Discovering the Full Spectrum of Cardiovascular Disease
Minority Health Summit 2003: Report of the Obesity, Metabolic Syndrome, and Hypertension Writing Group
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This article provides an overview of our current understanding of the epidemiology of obesity, the metabolic syndrome, and hypertension among racial/ethnic groups. Three presentations made at the conference by the present writing group are summarized and updated with other information on ethnic groups, and recommendations developed by the writing group for programs, public policy, and research are put forward.
Epidemiology of Obesity
Obesity has been increasing across all US groups since 1980: children, adults, racial/ethnic groups, and socioeconomic status groups.
Ethnic disparities are prevalent: Obesity prevalence is higher among black American women, Hispanic Americans (especially Mexican Americans and Puerto Ricans), American Indians/Alaska Natives, Pacific Islanders, and Native Hawaiians than among white Americans.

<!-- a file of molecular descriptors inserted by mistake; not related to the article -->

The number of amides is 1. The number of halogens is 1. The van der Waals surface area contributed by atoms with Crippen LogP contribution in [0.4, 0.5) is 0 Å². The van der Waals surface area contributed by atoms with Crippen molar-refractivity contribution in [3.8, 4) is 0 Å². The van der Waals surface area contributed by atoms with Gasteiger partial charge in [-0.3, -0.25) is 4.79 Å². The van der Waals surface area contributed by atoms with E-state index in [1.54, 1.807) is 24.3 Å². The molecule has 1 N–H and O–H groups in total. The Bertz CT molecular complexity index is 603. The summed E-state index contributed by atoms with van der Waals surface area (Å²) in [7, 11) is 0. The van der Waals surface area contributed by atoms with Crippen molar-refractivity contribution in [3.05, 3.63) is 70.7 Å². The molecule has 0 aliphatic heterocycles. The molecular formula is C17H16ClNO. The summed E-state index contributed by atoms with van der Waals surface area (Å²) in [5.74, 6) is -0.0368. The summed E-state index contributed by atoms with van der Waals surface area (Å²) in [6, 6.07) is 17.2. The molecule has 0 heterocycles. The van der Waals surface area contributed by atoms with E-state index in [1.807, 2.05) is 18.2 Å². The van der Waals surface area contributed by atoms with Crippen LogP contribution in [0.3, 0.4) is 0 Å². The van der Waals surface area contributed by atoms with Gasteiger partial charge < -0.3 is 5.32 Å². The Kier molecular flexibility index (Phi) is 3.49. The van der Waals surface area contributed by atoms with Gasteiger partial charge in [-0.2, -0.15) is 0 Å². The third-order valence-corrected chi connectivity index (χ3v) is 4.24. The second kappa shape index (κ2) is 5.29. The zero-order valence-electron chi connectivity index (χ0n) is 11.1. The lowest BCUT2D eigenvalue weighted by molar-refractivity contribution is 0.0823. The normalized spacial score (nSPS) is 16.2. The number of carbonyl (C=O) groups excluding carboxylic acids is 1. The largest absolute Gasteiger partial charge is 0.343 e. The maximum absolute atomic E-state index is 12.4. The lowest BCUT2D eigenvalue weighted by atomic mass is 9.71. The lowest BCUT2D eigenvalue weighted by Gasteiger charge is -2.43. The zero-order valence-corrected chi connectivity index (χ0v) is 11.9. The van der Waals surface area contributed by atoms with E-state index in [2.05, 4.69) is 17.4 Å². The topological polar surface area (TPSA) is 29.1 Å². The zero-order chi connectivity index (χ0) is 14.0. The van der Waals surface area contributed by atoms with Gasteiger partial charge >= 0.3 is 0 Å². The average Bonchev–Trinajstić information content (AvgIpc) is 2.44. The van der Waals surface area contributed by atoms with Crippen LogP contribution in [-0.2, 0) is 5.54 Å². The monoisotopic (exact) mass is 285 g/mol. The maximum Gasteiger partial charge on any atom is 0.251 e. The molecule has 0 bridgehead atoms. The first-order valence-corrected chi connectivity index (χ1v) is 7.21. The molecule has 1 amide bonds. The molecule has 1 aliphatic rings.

Cardiovascular disease (CVD) risk for a given body mass index (BMI) may vary by race/ethnicity.
In the United States, obesity in adults is defined as a BMI ≥30 kg/m2, and individuals with a BMI ≥25 kg/m2 are considered overweight. Abdominal obesity, defined as a waist circumference >88 cm for women and >102 cm for men, compounds the CVD risk associated with a given BMI level.1 The prevalence of obesity (BMI ≥30 kg/m2) appears to be increasing in all US population segments, including both genders, children and adults of all ages, and diverse racial/ethnic groups, across the spectrum of educational attainment and regardless of smoking status.2–4 These statistics are actually a reflection of the global epidemic of obesity.5,6
The prevalence of BMI ≥30 kg/m2 seems to be disproportionately higher in several racial/ethnic minority populations, specifically black American women, Mexican Americans, Puerto Ricans, several American Indian and Alaska Native populations, Native Hawaiians, and Pacific Islanders.1–3,7–11 These longstanding disparities are aggravated by the current upward trend of increased obesity in the US population as a whole (Table), as clearly illustrated in the NHANES trend data …